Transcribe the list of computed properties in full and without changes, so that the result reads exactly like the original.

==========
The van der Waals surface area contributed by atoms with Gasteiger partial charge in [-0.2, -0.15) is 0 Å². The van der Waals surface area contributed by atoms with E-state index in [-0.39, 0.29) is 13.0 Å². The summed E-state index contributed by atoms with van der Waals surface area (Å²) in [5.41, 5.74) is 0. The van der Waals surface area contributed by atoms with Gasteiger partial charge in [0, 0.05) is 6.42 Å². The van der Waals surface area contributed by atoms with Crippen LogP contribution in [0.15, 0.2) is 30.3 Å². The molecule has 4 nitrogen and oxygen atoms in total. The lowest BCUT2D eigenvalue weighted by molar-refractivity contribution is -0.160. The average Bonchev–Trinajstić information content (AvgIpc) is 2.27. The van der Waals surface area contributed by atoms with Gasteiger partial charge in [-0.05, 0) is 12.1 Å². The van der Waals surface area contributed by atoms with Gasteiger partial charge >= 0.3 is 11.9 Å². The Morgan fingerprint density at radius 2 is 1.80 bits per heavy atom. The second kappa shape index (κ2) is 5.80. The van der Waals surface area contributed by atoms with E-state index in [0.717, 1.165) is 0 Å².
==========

The van der Waals surface area contributed by atoms with Gasteiger partial charge in [-0.2, -0.15) is 0 Å². The van der Waals surface area contributed by atoms with E-state index in [-0.39, 0.29) is 13.0 Å². The summed E-state index contributed by atoms with van der Waals surface area (Å²) in [5.41, 5.74) is 0. The van der Waals surface area contributed by atoms with Gasteiger partial charge in [0, 0.05) is 6.42 Å². The van der Waals surface area contributed by atoms with Crippen LogP contribution in [0.15, 0.2) is 30.3 Å². The molecule has 4 nitrogen and oxygen atoms in total. The lowest BCUT2D eigenvalue weighted by molar-refractivity contribution is -0.160. The average Bonchev–Trinajstić information content (AvgIpc) is 2.27. The van der Waals surface area contributed by atoms with Gasteiger partial charge in [-0.05, 0) is 12.1 Å². The van der Waals surface area contributed by atoms with Gasteiger partial charge >= 0.3 is 11.9 Å². The Morgan fingerprint density at radius 2 is 1.80 bits per heavy atom. The second kappa shape index (κ2) is 5.80. The van der Waals surface area contributed by atoms with E-state index in [0.717, 1.165) is 0 Å².